Please do bookmark us so you can find your way back to the store

Added some beautiful scarves to the store.  You’ll want to take a look!  (little play on words there, since name of the store is Look Again! )

Uses for designer and vintage scarves besides the usual fashion accessory; curtain valance, frame them, use as dresser scarves, use to make pillow slipcover, use in upcycle crafting/sewing, sew a few together to make table runner, make a tablescape by draping scarf from vintage purse with pair of glasses and place a thin column lamp placed in purse, What uses can you think of for scarves, vintage or otherwise?

Echo Black on White Striped Scarf



Offering this Echo designer scarf in a bold black and white stripe pattern, edged with an orange stripe finished with a larger red stripe. 100 % silk.

No tears or holes. There is a tiny run across part of the width in one place, but it is not obvious. I almost missed it in my examination of the scarf. Appears to be new or if used, has been very little use.

The Echo name in designer scarves has been around since 1923. In fact Echo claims that it was the first brand name ever printed on a scarf.


Charter Club Silk Tropical Floral Scarf




Offering a Charter Club designer scarf in vibrant colors in a tropical floral pattern edged in blue/green. The Charter Club logo is visible on the corner of the scarf. The tag indicates Charter Club, 100 % silk, made in Japan, with copyright icon - Macy's. Instructions indicate dry clean only.

The scarf appears to be new or if used, lightly used. There are no tears, holes or runs, the edges are rolled hem and beautifully stitched.
Scarf is rectangle measuring 35" by 18".



Vera Green Scarf




Vintage Vera! Offering this Vera scarf, likely from the 1970s based on large signature and no ladybug icon. All Vera designs are copyrighted. color green

Scarf is large square in size measuring 22 1/2" by 22 1/2 ". Green with green mountain pattern. The fabric feels like a chiffon, or sheer type fabric. There are no tears, holes or pulls. The rolled edges are in very good condition.

If you don't know the Vera name of designer scarves, a brief history. Vera Neumann, artist turned textile designer's scarves are known for their graphic, bold patterns (flowers, dots and geometrics) and Vera's signature in the corner. One way to tell the age of the scarf is by the size of the Vera signature - the smaller the signature, the older the scarf.  Also through the 1960s until the late 1960s, the ladybug icon shows up alongside the Vera signature.

The Vera signature gets larger; the ladybug icon makes a comeback in approximately 1973 with the larger Vera signature. Disappears again through the 1980s, and makes a comeback in present day scarves.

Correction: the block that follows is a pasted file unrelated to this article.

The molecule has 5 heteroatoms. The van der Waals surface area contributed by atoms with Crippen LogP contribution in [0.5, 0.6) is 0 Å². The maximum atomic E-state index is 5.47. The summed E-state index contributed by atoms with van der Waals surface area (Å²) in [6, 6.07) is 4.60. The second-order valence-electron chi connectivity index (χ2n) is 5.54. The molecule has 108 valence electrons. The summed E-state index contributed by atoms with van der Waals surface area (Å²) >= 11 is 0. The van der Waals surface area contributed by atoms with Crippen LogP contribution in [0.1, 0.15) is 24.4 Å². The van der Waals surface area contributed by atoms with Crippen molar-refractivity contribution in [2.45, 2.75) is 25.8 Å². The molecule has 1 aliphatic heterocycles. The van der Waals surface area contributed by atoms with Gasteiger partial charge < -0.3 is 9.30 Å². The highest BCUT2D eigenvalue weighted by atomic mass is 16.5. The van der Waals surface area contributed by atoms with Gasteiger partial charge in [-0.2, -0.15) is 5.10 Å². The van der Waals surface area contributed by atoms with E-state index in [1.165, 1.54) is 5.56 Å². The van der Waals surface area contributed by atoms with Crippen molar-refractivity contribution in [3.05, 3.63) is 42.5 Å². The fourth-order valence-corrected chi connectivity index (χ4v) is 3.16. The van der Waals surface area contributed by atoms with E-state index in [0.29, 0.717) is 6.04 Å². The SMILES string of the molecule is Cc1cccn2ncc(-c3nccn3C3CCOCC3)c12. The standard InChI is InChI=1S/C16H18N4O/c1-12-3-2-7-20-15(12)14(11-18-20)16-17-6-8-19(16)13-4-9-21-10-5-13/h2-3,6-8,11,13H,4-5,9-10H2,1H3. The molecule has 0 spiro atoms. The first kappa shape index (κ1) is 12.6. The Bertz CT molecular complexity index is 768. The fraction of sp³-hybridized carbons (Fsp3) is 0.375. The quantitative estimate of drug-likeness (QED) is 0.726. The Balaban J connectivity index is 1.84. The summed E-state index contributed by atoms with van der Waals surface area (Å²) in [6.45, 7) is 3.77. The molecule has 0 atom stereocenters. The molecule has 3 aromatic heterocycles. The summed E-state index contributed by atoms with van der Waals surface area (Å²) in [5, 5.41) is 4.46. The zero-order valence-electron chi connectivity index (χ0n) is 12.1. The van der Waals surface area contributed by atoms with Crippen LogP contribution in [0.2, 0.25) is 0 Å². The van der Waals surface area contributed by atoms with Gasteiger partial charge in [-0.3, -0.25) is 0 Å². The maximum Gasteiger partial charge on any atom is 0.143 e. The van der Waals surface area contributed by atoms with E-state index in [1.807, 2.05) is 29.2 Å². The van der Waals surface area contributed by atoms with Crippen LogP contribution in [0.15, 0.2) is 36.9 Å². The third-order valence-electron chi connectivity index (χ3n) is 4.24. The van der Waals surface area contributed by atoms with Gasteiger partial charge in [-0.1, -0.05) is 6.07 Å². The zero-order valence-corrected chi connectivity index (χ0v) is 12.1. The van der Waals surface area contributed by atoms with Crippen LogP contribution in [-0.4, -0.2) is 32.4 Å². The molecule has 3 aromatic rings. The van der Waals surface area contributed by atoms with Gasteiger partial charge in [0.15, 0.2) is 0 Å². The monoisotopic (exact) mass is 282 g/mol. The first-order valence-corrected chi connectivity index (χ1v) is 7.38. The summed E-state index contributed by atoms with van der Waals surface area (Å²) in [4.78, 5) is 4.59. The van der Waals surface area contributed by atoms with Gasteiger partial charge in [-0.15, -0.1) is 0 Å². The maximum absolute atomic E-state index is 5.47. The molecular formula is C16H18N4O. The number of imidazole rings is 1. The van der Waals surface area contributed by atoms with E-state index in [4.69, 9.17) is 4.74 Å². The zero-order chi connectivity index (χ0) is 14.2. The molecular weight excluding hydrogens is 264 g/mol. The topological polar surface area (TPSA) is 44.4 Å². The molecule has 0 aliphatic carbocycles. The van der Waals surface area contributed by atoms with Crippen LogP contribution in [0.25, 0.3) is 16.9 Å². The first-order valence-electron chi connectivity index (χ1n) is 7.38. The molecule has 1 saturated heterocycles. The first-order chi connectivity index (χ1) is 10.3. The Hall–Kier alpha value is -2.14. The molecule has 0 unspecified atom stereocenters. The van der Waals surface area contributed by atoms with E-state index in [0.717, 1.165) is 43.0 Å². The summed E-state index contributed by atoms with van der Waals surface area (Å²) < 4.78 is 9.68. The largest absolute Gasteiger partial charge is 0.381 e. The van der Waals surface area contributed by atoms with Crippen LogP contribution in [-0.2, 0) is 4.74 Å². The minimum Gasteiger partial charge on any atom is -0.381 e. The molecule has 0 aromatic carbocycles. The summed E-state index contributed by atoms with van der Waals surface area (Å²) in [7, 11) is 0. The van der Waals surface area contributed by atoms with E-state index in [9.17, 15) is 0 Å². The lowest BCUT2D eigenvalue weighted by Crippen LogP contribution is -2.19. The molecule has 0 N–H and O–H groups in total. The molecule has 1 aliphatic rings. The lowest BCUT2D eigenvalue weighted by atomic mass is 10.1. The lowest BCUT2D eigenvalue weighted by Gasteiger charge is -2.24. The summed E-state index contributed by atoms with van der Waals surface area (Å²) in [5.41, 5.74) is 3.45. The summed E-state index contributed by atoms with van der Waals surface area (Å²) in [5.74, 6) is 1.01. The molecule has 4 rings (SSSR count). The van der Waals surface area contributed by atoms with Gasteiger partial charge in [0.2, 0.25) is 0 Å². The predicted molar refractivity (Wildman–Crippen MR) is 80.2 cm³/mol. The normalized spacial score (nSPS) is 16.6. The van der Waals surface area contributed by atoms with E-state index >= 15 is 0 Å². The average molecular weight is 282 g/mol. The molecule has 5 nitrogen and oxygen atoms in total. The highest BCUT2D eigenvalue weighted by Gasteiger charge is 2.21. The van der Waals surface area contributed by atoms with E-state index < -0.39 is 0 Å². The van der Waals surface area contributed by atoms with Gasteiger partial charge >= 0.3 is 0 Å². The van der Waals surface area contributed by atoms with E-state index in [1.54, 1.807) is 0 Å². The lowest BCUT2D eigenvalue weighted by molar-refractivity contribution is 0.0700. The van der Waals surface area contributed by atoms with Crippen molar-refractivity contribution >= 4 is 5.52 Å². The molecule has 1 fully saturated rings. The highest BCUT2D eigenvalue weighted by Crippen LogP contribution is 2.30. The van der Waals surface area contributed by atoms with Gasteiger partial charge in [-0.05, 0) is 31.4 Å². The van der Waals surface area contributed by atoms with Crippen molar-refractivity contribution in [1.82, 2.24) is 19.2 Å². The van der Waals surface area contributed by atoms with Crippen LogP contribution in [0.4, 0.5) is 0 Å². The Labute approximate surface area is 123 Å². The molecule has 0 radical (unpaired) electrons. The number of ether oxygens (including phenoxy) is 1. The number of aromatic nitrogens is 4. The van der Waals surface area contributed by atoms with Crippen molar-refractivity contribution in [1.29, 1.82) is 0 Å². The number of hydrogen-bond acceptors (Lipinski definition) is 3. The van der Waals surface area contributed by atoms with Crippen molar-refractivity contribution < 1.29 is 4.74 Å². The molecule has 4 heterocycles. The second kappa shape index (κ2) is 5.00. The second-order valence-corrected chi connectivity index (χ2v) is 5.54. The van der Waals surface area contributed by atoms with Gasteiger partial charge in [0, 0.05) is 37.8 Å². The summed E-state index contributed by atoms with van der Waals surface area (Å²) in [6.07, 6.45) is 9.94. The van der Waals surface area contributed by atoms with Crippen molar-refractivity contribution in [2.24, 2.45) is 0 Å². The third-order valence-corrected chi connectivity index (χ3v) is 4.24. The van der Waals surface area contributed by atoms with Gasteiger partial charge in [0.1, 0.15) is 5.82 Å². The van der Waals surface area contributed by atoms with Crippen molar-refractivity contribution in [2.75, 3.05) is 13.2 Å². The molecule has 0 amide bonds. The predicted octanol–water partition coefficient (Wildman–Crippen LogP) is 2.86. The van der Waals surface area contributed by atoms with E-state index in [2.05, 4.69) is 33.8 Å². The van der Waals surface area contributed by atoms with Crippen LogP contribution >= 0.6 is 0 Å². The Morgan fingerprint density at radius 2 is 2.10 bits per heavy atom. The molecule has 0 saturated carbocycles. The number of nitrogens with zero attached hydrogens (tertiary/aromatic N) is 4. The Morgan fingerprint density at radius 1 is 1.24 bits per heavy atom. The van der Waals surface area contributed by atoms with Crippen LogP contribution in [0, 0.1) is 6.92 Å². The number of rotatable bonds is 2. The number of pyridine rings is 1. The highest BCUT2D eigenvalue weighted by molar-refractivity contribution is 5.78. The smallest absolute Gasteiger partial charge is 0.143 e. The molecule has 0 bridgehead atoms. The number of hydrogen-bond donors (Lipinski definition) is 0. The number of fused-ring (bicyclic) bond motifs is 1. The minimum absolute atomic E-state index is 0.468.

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She asks the questions most obvious to me

Is this a pattern? A lot of us women on fMh have been hurt by men in some form or another - abuse, rape, abandonment, etc. It seems to me that my friend in the temple easily dismissed my concerns because of my fears. If I wasn’t so “damaged”, then I would understand the patriarchal order and be at peace with it.

Is that true? Part of me wonders if it might be. But then part of me tends to think hat because I am aware of the abuses of authority that can occur, I am more sensitive to how they can occur.

Anyways, these are my questions:  If you have been hurt by a man at some point in your life, do you feel it has shaped your feminism? If you have never been hurt by a man, what do you think shapes your feminism and makes you aware of these issues? If more women who are not “damaged” speak up, will it lend more credence to those of us who are and make it harder to just dismiss us and our concerns?

via Feminist Mormon Housewives by Stephanie on 9/18/10

She asks questions that seem obvious to me, in the sharing of sisterhood across all the spectrums, don’t we have a bit of a sister obligation to ‘hear’ our sisters when they try to speak to abuse they experience under authoritarian structures.  And don’t we have some inner urging to speak out against it, even if the voice we use is one of support for one of our sisters?

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What does Yon Kippur have to do with Mormonism?


Perhaps more than is realized or currently practiced.  In quickly scanning which posts I would read this morning, I almost skipped this post, because it immediately started with Yon Kippur, and I wasn’t in the mood to read about Yon Kippur today.  But what Mraynes did with interpreting the spirit of Yon Kippur in applying it to Mormon doctrine of atonement was refreshing.